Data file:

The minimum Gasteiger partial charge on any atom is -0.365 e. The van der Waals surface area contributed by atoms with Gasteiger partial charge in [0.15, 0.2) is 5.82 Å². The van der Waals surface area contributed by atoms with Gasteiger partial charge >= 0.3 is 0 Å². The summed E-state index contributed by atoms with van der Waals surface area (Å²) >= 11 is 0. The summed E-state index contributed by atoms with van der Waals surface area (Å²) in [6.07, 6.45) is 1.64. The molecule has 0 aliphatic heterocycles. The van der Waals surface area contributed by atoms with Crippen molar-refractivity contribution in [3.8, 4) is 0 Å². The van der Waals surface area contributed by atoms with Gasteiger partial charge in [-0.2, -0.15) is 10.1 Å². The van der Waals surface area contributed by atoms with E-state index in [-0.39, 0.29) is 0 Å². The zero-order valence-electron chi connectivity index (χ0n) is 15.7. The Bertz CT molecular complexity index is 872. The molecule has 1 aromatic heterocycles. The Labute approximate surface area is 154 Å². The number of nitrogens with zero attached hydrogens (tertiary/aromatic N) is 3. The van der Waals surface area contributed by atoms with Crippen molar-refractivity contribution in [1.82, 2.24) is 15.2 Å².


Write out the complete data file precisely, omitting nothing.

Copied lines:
The minimum Gasteiger partial charge on any atom is -0.365 e. The van der Waals surface area contributed by atoms with Gasteiger partial charge in [0.15, 0.2) is 5.82 Å². The van der Waals surface area contributed by atoms with Gasteiger partial charge >= 0.3 is 0 Å². The summed E-state index contributed by atoms with van der Waals surface area (Å²) >= 11 is 0. The summed E-state index contributed by atoms with van der Waals surface area (Å²) in [6.07, 6.45) is 1.64. The molecule has 0 aliphatic heterocycles. The van der Waals surface area contributed by atoms with Crippen molar-refractivity contribution in [3.8, 4) is 0 Å². The van der Waals surface area contributed by atoms with Gasteiger partial charge in [-0.2, -0.15) is 10.1 Å². The van der Waals surface area contributed by atoms with E-state index in [-0.39, 0.29) is 0 Å². The zero-order valence-electron chi connectivity index (χ0n) is 15.7. The Bertz CT molecular complexity index is 872. The molecule has 1 aromatic heterocycles. The Labute approximate surface area is 154 Å². The number of nitrogens with zero attached hydrogens (tertiary/aromatic N) is 3. The van der Waals surface area contributed by atoms with Crippen molar-refractivity contribution in [1.82, 2.24) is 15.2 Å².